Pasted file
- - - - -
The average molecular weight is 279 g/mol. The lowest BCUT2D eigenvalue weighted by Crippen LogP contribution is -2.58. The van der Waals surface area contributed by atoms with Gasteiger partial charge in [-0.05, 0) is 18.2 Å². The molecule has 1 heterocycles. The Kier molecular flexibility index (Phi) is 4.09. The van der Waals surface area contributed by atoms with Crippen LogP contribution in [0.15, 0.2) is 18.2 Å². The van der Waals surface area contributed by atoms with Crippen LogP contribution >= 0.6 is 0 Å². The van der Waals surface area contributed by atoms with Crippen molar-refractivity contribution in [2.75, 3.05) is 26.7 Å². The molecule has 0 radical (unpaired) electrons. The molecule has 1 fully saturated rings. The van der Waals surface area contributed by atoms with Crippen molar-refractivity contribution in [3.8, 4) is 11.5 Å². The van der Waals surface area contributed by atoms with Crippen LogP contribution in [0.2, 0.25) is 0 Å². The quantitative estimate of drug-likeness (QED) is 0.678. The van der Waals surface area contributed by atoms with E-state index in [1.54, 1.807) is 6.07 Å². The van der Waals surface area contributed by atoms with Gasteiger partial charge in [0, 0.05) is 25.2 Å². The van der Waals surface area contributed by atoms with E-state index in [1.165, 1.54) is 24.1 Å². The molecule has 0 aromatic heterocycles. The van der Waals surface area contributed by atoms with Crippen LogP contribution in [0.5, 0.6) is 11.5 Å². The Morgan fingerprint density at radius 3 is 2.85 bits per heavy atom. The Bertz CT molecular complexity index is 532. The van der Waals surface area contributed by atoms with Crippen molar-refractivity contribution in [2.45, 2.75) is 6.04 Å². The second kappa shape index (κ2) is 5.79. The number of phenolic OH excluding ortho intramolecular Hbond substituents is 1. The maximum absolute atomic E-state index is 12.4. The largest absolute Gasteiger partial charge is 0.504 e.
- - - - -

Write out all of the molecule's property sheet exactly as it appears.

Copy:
The average molecular weight is 279 g/mol. The lowest BCUT2D eigenvalue weighted by Crippen LogP contribution is -2.58. The van der Waals surface area contributed by atoms with Gasteiger partial charge in [-0.05, 0) is 18.2 Å². The molecule has 1 heterocycles. The Kier molecular flexibility index (Phi) is 4.09. The van der Waals surface area contributed by atoms with Crippen LogP contribution in [0.15, 0.2) is 18.2 Å². The van der Waals surface area contributed by atoms with Crippen LogP contribution >= 0.6 is 0 Å². The van der Waals surface area contributed by atoms with Crippen molar-refractivity contribution in [2.75, 3.05) is 26.7 Å². The molecule has 0 radical (unpaired) electrons. The molecule has 1 fully saturated rings. The van der Waals surface area contributed by atoms with Crippen molar-refractivity contribution in [3.8, 4) is 11.5 Å². The van der Waals surface area contributed by atoms with Crippen LogP contribution in [0.2, 0.25) is 0 Å². The quantitative estimate of drug-likeness (QED) is 0.678. The van der Waals surface area contributed by atoms with E-state index in [1.54, 1.807) is 6.07 Å². The van der Waals surface area contributed by atoms with Gasteiger partial charge in [0, 0.05) is 25.2 Å². The van der Waals surface area contributed by atoms with E-state index in [1.165, 1.54) is 24.1 Å². The molecule has 0 aromatic heterocycles. The van der Waals surface area contributed by atoms with Crippen LogP contribution in [0.5, 0.6) is 11.5 Å². The Morgan fingerprint density at radius 3 is 2.85 bits per heavy atom. The Bertz CT molecular complexity index is 532. The van der Waals surface area contributed by atoms with Crippen molar-refractivity contribution in [2.45, 2.75) is 6.04 Å². The second kappa shape index (κ2) is 5.79. The number of phenolic OH excluding ortho intramolecular Hbond substituents is 1. The maximum absolute atomic E-state index is 12.4. The largest absolute Gasteiger partial charge is 0.504 e.